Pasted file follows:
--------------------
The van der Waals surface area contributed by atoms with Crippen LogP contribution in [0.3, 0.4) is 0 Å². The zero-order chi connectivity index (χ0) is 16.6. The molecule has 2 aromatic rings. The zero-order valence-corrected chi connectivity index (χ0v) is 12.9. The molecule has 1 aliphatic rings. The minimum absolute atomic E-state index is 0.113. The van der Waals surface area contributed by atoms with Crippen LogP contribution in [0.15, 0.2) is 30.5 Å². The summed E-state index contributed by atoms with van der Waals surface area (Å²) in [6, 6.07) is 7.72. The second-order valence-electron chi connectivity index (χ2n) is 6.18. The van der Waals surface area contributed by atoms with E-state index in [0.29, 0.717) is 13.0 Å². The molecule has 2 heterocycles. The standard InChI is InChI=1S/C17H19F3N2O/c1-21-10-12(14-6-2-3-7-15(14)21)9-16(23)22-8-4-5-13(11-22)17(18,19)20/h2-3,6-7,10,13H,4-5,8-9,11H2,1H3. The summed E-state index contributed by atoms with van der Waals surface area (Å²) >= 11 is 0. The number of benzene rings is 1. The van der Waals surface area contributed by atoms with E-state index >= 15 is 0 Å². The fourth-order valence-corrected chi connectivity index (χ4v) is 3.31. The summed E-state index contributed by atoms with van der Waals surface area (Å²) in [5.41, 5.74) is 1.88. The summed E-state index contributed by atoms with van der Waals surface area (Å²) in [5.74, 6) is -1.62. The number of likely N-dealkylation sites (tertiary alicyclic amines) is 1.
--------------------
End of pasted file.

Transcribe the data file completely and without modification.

The van der Waals surface area contributed by atoms with Crippen LogP contribution in [0.3, 0.4) is 0 Å². The zero-order chi connectivity index (χ0) is 16.6. The molecule has 2 aromatic rings. The zero-order valence-corrected chi connectivity index (χ0v) is 12.9. The molecule has 1 aliphatic rings. The minimum absolute atomic E-state index is 0.113. The van der Waals surface area contributed by atoms with Crippen LogP contribution in [0.15, 0.2) is 30.5 Å². The summed E-state index contributed by atoms with van der Waals surface area (Å²) in [6, 6.07) is 7.72. The second-order valence-electron chi connectivity index (χ2n) is 6.18. The van der Waals surface area contributed by atoms with E-state index in [0.29, 0.717) is 13.0 Å². The molecule has 2 heterocycles. The standard InChI is InChI=1S/C17H19F3N2O/c1-21-10-12(14-6-2-3-7-15(14)21)9-16(23)22-8-4-5-13(11-22)17(18,19)20/h2-3,6-7,10,13H,4-5,8-9,11H2,1H3. The summed E-state index contributed by atoms with van der Waals surface area (Å²) >= 11 is 0. The number of benzene rings is 1. The van der Waals surface area contributed by atoms with E-state index >= 15 is 0 Å². The fourth-order valence-corrected chi connectivity index (χ4v) is 3.31. The summed E-state index contributed by atoms with van der Waals surface area (Å²) in [5.41, 5.74) is 1.88. The summed E-state index contributed by atoms with van der Waals surface area (Å²) in [5.74, 6) is -1.62. The number of likely N-dealkylation sites (tertiary alicyclic amines) is 1.